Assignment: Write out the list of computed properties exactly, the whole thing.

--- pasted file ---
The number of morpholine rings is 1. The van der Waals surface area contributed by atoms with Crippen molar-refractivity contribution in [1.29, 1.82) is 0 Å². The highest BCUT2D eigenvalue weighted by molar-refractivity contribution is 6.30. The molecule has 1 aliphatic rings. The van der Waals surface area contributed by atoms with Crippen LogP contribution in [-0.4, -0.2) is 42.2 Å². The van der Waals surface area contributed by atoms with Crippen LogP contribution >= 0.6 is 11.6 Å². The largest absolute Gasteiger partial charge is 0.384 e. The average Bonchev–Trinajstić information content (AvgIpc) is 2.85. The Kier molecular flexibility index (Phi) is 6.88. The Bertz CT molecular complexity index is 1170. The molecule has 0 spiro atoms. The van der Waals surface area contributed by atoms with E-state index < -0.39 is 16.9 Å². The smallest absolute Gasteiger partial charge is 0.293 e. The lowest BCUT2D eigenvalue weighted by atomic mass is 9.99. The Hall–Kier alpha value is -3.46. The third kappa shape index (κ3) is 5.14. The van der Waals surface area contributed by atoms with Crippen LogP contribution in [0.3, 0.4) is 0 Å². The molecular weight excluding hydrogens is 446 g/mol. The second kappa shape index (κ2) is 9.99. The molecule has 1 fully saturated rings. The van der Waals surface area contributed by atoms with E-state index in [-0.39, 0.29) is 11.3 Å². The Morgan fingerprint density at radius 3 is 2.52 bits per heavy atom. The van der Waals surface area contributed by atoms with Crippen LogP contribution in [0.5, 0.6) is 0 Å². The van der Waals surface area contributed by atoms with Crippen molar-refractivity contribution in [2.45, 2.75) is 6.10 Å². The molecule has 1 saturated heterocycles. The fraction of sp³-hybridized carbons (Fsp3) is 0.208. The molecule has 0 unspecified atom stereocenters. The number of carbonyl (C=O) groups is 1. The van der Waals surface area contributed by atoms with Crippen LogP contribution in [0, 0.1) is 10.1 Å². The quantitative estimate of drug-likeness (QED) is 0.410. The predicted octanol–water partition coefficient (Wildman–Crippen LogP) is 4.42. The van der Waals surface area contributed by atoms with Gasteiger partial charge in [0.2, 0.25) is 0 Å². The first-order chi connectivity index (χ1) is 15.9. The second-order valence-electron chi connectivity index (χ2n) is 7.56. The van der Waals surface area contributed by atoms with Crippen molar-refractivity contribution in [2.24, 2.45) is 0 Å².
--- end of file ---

The number of morpholine rings is 1. The van der Waals surface area contributed by atoms with Crippen molar-refractivity contribution in [1.29, 1.82) is 0 Å². The highest BCUT2D eigenvalue weighted by molar-refractivity contribution is 6.30. The molecule has 1 aliphatic rings. The van der Waals surface area contributed by atoms with Crippen LogP contribution in [-0.4, -0.2) is 42.2 Å². The van der Waals surface area contributed by atoms with Crippen LogP contribution >= 0.6 is 11.6 Å². The largest absolute Gasteiger partial charge is 0.384 e. The average Bonchev–Trinajstić information content (AvgIpc) is 2.85. The Kier molecular flexibility index (Phi) is 6.88. The Bertz CT molecular complexity index is 1170. The molecule has 0 spiro atoms. The van der Waals surface area contributed by atoms with E-state index < -0.39 is 16.9 Å². The smallest absolute Gasteiger partial charge is 0.293 e. The lowest BCUT2D eigenvalue weighted by atomic mass is 9.99. The Hall–Kier alpha value is -3.46. The third kappa shape index (κ3) is 5.14. The van der Waals surface area contributed by atoms with Crippen LogP contribution in [0.3, 0.4) is 0 Å². The molecular weight excluding hydrogens is 446 g/mol. The second kappa shape index (κ2) is 9.99. The molecule has 1 fully saturated rings. The van der Waals surface area contributed by atoms with E-state index in [-0.39, 0.29) is 11.3 Å². The Morgan fingerprint density at radius 3 is 2.52 bits per heavy atom. The van der Waals surface area contributed by atoms with Crippen LogP contribution in [0.5, 0.6) is 0 Å². The van der Waals surface area contributed by atoms with Crippen molar-refractivity contribution in [2.45, 2.75) is 6.10 Å². The molecule has 1 saturated heterocycles. The fraction of sp³-hybridized carbons (Fsp3) is 0.208. The molecule has 0 unspecified atom stereocenters. The number of carbonyl (C=O) groups is 1. The van der Waals surface area contributed by atoms with Crippen LogP contribution in [0, 0.1) is 10.1 Å². The quantitative estimate of drug-likeness (QED) is 0.410. The predicted octanol–water partition coefficient (Wildman–Crippen LogP) is 4.42. The van der Waals surface area contributed by atoms with Gasteiger partial charge in [0.2, 0.25) is 0 Å². The first-order chi connectivity index (χ1) is 15.9. The second-order valence-electron chi connectivity index (χ2n) is 7.56. The van der Waals surface area contributed by atoms with Crippen molar-refractivity contribution in [2.24, 2.45) is 0 Å².